“Chad buddy, you really need to learn to do that on your own. I might not be around to help next time.” Allen’s gentle admonishment was met with a warm smile and enthusiastic nod of Chad’s head. “Alright, Triumphant Trio, off to school!”
“I’m not a fool, I go to school!” chimed Chad as he fell in with the others.
Together the three youngsters made their way down Birch Lane heading for Willow Falls Grade School. Willow Falls was a quaint little town, no more than 100 families, and thus the walk from Allen’s house to school was relatively short. The boys made good time, all the while chatting about whatever it is that interested boys of their age. Chad would chip in with a well-timed rhyme causing all three to laugh. Considering what day it was, the boys were in rather high spirits.
“…and that’s when I pulled her hair!” Mike was in full story telling mode as he regaled his two friends with his latest misadventure involving his neighbor Sally. Arms swung and hands gestured to emphasize every point by pantomiming his actions. Despite the cold, he was working up a nice flush in his eagerness to relate the tale. Allen listened intently, nodding sagaciously. Chad, not fully grasping all the nuances of the story, took his cues from Allen. “Then she got this weird look in her eyes and started leaning tor-,” Mike stopped talking abruptly.
Allen looked up to see what had made his friend pause. He saw it immediately. They were coming up on the gate. The malice emanating forth from the gate was so evident that even Chad was able to recognize it.
“Chad hate bad gate,” he stated in a choked whisper. Both Allen and Mike nodded their agreement to Chad’s simple assessment, but words failed the other two boys. This was The-Gate-That-No-One Opened. Standing 8’ tall, the gate loomed over any who passed by it. The truly intricate details that went into the ironwork were only visible upon close inspection, most however, never got that close. Even Mike, the brave one, would not come within more than a few feet of it. The hinges on the gate had long since rusted, and the gate had looked ready to topple over for years. But it had not. Instead it maintained its constant vigil, forever standing sentinel to that which was behind it.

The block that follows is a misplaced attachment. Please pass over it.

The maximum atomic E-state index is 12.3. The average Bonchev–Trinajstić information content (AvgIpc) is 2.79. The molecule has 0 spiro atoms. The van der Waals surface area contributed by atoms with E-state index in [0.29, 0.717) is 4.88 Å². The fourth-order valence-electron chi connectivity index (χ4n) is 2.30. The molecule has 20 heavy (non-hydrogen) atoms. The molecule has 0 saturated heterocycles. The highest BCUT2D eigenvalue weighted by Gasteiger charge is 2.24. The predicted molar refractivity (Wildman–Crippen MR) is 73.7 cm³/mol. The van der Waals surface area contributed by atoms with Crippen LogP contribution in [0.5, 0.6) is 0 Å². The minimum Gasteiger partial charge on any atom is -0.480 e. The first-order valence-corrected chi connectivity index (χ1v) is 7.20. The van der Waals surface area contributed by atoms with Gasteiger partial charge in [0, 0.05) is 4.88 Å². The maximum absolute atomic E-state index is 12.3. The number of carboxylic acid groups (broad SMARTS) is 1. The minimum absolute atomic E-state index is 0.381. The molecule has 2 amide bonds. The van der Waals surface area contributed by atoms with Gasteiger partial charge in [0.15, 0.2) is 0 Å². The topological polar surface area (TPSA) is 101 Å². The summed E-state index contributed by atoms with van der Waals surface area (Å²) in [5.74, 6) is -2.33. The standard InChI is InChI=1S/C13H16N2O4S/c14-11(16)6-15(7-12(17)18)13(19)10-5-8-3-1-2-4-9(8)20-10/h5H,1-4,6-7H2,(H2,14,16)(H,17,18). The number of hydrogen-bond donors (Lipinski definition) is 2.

On the other side of the gate a worn cobblestone path ran straight for 15’ or so before rounding a bend and disappearing behind the giant hedges. No one knew exactly where the path lead, for on the other side of The-Gate-That-No-One-Opened was The-Park-That-No-One-Entered. Located in the geographical center of Willow Falls, the true name of the park was lost in the annals of the town’s history. In the middle of the massive park, rising above the hedges and sitting on the crest of a hill, stood the willow tree. Some quirk in the lay of the land made the willow visible from anywhere in town while the rest of the park lay shrouded in secret behind the surrounding hedges. The town founders had likely seen the tree and named the town after it. That was just speculation of course, just as it was general consensus that the path behind the gate most likely led to the willow tree.